Liabilities and Risk from Failing to Address the Cybersecurity of Your Retirement Plan Data


In the current 114th session of Congress, there have been 204 bills, resolutions and amendments introduced addressing cybersecurity in their text, if you had any doubt about whether you should be concerned about cybersecurity of your retirement plan data, please read on.  Many employers historically were only concerned with privacy and security for health plans under HIPAA[1] and State laws; however, there are other references to protecting participant information in ERISA and in other laws that should not be overlooked.  Data security experts consistently state that it is not “if” a breach will occur, but “when.”  Human resources and other custodians of social security numbers are frequent targets of cyber-attacks.[2]

While there are cyber security insurance policies, they are expensive and the terms and coverage must be carefully reviewed to determine what is covered because not all of the potential expenses or losses may be covered.  A breach may trigger costs including state law penalties, costs related to breach notifications, post-breach employee protection, regulatory compliance and fines, public/employee relations/crisis communications, attorneys’ fees and litigation costs, cybersecurity improvement costs, technical investigations, increased insurance premiums, increased cost to raise debt, public relations image costs, operational disruption, impact on and losses in employee relations (including impact on relations with collective bargaining units impacted), devaluation of business reputation and loss of intellectual property.  The total loss calculated for one company for one breach was $1.679 million.[3] 

Retirement plan sponsors and plan fiduciaries should consider cyber security with respect to their own systems and at their retirement plan service providers because if the plan administrators do not require the plan’s data be protected, while there is no current overriding federal regulatory scheme dictating security or privacy standards, there are consequences for the plan administrator and employer if that data is not kept secure as described in part below.

Electronic Disclosure Requirements for Some Notices Include Security Concepts

Some of the protections plan fiduciaries expect and commonly used tools for cost saving such as electronic disclosure may be effective to fulfill responsibilities and may place the plan fiduciaries at risk for ERISA non-compliance, potential penalties and ERISA fiduciary exposure.  Electronic distribution of plan information to participants and beneficiaries is utilized by many plan administrators to fulfill disclosure obligations and save cost of copying and distributing the summary plan descriptions, participant account statements, participant-directed investment disclosures and many of the health plan disclosures.  The requirements applicable for each type of electronic distribution must be satisfied to utilize electronic distribution of plan information to participants and beneficiaries.[4]  Different requirements apply to different notices and disclosures. The electronic distribution requirements for the U.S. Department of Labor under ERISA and the electronic distribution of plan notices under the Internal Revenue Service requirements differ in several ways, one of which is that only the requirements under the regulations under ERISA require the plan sponsor to protect the confidentiality of personal information.[5]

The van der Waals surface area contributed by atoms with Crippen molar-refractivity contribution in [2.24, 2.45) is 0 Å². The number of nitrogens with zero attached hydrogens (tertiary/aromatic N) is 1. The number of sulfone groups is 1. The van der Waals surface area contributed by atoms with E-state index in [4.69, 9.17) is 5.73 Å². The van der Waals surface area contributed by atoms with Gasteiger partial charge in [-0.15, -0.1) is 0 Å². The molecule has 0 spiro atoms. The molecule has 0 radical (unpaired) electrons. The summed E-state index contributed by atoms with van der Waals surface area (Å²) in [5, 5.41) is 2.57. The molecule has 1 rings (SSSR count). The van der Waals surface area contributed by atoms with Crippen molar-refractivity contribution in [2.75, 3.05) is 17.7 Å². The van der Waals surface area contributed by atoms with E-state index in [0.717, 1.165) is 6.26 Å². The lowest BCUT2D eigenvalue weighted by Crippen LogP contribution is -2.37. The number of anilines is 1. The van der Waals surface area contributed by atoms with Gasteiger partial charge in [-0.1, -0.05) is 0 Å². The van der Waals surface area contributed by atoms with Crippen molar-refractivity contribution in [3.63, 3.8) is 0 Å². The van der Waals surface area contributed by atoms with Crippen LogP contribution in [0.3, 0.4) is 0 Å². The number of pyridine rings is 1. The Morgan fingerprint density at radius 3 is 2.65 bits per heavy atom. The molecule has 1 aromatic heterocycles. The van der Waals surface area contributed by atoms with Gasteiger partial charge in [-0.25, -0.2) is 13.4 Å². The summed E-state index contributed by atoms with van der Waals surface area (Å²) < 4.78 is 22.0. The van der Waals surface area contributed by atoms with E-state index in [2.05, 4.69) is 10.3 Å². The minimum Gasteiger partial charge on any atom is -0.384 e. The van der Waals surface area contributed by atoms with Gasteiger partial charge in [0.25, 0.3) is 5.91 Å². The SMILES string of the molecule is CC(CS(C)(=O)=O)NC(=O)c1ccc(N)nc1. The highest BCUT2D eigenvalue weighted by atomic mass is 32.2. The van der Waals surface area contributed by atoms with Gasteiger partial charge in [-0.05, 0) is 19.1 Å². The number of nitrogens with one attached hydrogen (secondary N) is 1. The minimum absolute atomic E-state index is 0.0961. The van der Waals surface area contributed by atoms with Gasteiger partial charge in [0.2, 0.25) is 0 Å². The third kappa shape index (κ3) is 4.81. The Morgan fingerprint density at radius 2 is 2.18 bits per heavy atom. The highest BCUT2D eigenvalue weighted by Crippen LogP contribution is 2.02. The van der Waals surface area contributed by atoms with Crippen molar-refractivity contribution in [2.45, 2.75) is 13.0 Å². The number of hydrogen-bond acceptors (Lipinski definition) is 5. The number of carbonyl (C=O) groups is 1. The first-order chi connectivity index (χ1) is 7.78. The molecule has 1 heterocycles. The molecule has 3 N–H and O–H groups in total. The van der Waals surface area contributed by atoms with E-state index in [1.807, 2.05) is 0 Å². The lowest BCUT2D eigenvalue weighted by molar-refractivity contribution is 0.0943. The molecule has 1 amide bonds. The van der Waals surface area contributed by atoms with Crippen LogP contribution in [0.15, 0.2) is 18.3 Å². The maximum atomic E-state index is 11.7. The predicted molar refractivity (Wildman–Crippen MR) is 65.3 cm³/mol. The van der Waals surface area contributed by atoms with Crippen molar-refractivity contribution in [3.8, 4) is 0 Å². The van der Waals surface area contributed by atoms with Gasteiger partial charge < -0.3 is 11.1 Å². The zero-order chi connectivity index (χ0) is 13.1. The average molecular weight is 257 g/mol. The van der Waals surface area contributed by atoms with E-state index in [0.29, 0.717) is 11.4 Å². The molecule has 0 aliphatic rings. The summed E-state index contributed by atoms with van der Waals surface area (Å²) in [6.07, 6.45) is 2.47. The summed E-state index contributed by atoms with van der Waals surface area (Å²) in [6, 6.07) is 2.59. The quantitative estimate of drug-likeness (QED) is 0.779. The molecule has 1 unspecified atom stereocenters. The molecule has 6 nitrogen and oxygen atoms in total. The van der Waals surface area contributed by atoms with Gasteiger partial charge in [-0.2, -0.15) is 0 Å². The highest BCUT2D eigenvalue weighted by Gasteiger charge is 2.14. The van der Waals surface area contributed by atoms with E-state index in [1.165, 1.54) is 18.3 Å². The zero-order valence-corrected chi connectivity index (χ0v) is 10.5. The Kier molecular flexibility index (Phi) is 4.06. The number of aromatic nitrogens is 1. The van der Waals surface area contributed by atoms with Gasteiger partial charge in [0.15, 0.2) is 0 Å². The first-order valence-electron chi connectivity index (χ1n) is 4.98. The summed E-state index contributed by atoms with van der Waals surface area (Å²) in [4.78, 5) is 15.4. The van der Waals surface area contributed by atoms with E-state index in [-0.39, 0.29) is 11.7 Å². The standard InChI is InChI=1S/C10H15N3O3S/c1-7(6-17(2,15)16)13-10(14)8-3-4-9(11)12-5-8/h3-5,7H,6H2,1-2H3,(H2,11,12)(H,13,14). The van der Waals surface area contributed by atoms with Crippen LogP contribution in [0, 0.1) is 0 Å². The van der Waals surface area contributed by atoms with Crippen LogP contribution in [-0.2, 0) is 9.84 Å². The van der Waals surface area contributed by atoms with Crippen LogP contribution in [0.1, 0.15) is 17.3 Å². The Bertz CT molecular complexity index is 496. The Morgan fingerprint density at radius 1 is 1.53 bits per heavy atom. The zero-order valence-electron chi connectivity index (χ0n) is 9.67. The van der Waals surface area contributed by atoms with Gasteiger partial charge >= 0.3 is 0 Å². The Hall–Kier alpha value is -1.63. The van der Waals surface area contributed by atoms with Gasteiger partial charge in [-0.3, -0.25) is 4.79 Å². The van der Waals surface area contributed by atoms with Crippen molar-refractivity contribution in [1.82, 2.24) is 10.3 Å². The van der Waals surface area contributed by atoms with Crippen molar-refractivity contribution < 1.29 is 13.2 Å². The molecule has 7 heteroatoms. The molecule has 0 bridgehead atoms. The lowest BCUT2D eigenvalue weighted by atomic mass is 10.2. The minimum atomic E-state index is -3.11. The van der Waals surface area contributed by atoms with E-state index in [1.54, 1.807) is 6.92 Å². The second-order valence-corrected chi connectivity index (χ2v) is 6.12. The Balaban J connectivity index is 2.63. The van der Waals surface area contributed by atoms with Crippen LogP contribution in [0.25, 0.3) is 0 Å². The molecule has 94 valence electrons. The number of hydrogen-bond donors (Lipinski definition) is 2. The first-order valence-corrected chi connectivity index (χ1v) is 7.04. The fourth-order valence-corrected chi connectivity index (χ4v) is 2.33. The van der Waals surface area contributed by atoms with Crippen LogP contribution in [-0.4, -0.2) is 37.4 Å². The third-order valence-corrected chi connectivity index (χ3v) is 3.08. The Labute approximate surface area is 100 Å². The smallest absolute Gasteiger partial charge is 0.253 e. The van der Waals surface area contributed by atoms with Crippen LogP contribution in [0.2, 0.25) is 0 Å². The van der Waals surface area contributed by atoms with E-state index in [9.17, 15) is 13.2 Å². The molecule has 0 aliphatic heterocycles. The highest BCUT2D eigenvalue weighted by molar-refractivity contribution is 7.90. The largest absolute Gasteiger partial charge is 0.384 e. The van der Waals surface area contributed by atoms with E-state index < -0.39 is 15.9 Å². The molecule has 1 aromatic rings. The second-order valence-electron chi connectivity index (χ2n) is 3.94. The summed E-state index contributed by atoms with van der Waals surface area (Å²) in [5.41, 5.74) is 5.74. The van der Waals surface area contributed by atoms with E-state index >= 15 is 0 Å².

The data and information provided to a retirement plan record keeper or service provider records for a retirement plan often includes significant participant and beneficiary identifying information.  Thus, the information, if in the wrong hands, could create identity theft issues for a retirement plan’s participants or beneficiaries. 

While there is no regulatory scheme protecting the personal data provided to retirement plans, such as in the European Union or under HIPAA privacy and security for health plans, under federal law, that does not mean there is no obligation to keep the personal information secure.  There is a protection requirement under ERISA, if a Plan Sponsor, as many do, utilizes the electronic methods of distribution of Plan information.  If a Plan wants to disclose information through electronic media under the DoL regulation[6] §2520.104b-1(c), it must ensure that the electronic system used for furnishing the documents results in (i) actual receipt of the transmitted information,  and (ii) “protects the confidentiality of personal information relating to the individual’s accounts and benefits (e.g., incorporating into the system measures designed to preclude unauthorized receipt of or access to such information by individual’s other than the individual for whom the information is intended)” among other requirements.

While this is in reference to the system used to furnish the documents electronically, in some circumstances this may apply to the outside retirement plan record keeper and also to the employer’s own information system as both may be used to furnish documents and information electronically to participants.  The extent that such requirement imposes an obligation to protect the personal data of the participants’ and beneficiaries’ of a retirement plan has not been defined in regulations or other guidance issues by the U.S. Department of Labor (“DoL”).  It does not require much creativity to see how failure to ensure adequate security with respect to the participants’ personal data might be used to claim a failure to provide a required disclosure and the other claims that might be based on a failure to disclose and potentially result in a fiduciary issue. 

Potential Consequences Under ERISA − Individual Account Statements